Virginia Tech receives highly competitive IGERT grant

BLACKSBURG, Va., Aug. 25, 2005 – The mass and energy transfer that takes place at natural interfaces determines virtually every aspect of life. A Virginia Tech team of scientists and engineers has received a prestigious Integrated Graduate Education and Research Training (IGERT) award in the amount of $3.1 million to study these phenomena.

The National Science Foundation (NSF) is providing the funding for “Exploring Interfaces through Graduate Education and Research.” Known as EIGER, Virginia Tech’s project will explore naturally occurring interfaces among minerals, water, air, and microorganisms. In a unique twist, EIGER also will explore the complex human interfaces among people who make up the interdisciplinary teams that will investigate these interfacial phenomena.

Virginia Tech is now in a highly select group of only five universities in the U.S. with four active IGERT awards. The other universities include: UCLA, UCSB, the University of Michigan, and the University of Washington. Virginia Tech was among an elite group of 23 new IGERT grants awarded in this funding round out of 550 proposals submitted.

A central feature of EIGER is that it is led by an integrated team of principal investigators at Virginia Tech consisting of: George Filz (civil and environmental engineering (CEE)), Roseanne Foti (psychology), Mike Hochella (geosciences), John Little (CEE), and Brenda Winkel (biology). These five faculty, together with Deb Olsen (Institutional Research), Jim Mitchell (CEE), and Beate Schmittmann (physics) developed the successful proposal to NSF.

“It is a rare privilege and great honor to team up with some of the most talented faculty on campus to work in a research field that means so much to science and engineering in general and the sustainability of Earth in particular,” said Hochella, the director of EIGER.

In all, EIGER will involve 20 faculty across 10 departments and four colleges. EIGER will support approximately 27 Ph.D. students during the next five years using the $3.1 million grant from NSF and additional cost sharing from participating departments and colleges.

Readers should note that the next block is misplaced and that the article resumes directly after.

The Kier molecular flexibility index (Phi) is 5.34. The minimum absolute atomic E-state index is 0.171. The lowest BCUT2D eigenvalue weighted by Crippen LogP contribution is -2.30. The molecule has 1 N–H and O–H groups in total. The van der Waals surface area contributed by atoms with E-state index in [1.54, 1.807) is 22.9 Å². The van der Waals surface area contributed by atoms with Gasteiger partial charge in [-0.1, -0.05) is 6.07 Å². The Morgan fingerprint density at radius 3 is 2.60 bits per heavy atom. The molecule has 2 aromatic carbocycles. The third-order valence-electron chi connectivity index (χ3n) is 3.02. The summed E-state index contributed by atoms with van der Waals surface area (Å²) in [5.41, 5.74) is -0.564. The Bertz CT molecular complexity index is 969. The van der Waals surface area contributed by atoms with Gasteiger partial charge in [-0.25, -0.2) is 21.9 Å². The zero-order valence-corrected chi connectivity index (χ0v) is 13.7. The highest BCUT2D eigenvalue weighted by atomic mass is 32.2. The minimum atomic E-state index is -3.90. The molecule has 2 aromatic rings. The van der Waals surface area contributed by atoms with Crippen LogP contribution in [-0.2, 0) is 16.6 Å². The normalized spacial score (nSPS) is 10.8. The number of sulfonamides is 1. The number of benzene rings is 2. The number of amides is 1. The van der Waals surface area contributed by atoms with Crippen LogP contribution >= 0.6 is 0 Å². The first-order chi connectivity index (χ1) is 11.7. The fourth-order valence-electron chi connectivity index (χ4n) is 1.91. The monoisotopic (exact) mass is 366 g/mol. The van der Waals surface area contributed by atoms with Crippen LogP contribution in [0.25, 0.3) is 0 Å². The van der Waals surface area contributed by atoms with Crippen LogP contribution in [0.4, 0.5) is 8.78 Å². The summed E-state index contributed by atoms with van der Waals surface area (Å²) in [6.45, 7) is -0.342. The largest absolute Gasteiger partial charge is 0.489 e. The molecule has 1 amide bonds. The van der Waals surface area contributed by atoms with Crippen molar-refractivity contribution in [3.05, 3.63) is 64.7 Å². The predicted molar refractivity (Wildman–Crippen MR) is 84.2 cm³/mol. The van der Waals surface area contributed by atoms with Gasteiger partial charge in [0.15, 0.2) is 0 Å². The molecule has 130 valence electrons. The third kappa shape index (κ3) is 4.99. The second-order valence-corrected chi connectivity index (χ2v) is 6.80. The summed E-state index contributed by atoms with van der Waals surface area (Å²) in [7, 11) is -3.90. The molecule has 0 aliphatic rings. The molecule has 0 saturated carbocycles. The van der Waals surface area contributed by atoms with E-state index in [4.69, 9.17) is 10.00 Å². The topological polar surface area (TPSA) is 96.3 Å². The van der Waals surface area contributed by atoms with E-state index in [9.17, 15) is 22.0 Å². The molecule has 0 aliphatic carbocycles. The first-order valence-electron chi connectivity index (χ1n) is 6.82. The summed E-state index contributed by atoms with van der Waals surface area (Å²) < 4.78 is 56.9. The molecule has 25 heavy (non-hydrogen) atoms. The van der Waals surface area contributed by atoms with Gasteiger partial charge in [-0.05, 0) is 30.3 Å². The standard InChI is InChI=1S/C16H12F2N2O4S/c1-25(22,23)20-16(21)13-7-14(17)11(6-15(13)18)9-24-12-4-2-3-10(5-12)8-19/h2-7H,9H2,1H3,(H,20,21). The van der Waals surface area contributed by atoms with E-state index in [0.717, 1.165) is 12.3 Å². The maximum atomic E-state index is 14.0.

EIGER includes 11 remote laboratory locations on five continents, and EIGER fellows, in teams of two, will engage in research at these international sites in a novel program called "paired internships."

“Gaining an interdisciplinary understanding of these complex processes will only be possible if we are able to transfer knowledge across the interfaces between humans and between disciplines. EIGER is unique because we will study these physical and psychological processes simultaneously,” said Little, the International Internship Coordinator.

EIGER will educate the "whole student" in a complex field vital to the leading environmental issues of the day. It is envisioned that this educational model will help drive an institutional transformation at Virginia Tech and beyond.

“As part of EIGER, we will develop a new graduate-level course that will actually teach students how to do interdisciplinary research in science and engineering. We will be offering this course to Virginia Tech’s EIGER Fellows and other doctoral candidates. These graduate students are among the very best in the country, and it’s an exciting prospect to work with them in the classroom and on research,” said Filz, the Curriculum Coordinator.

IGERT is an NSF-wide program intended to meet the challenges of educating U.S. Ph.D. scientists and engineers with the interdisciplinary background, deep knowledge in a chosen discipline, and the technical, professional, and personal skills needed for the career demands of the future. The program is intended to catalyze a cultural change in graduate education by establishing innovative new models for graduate education and training in a fertile environment for collaborative research that transcends traditional disciplinary boundaries.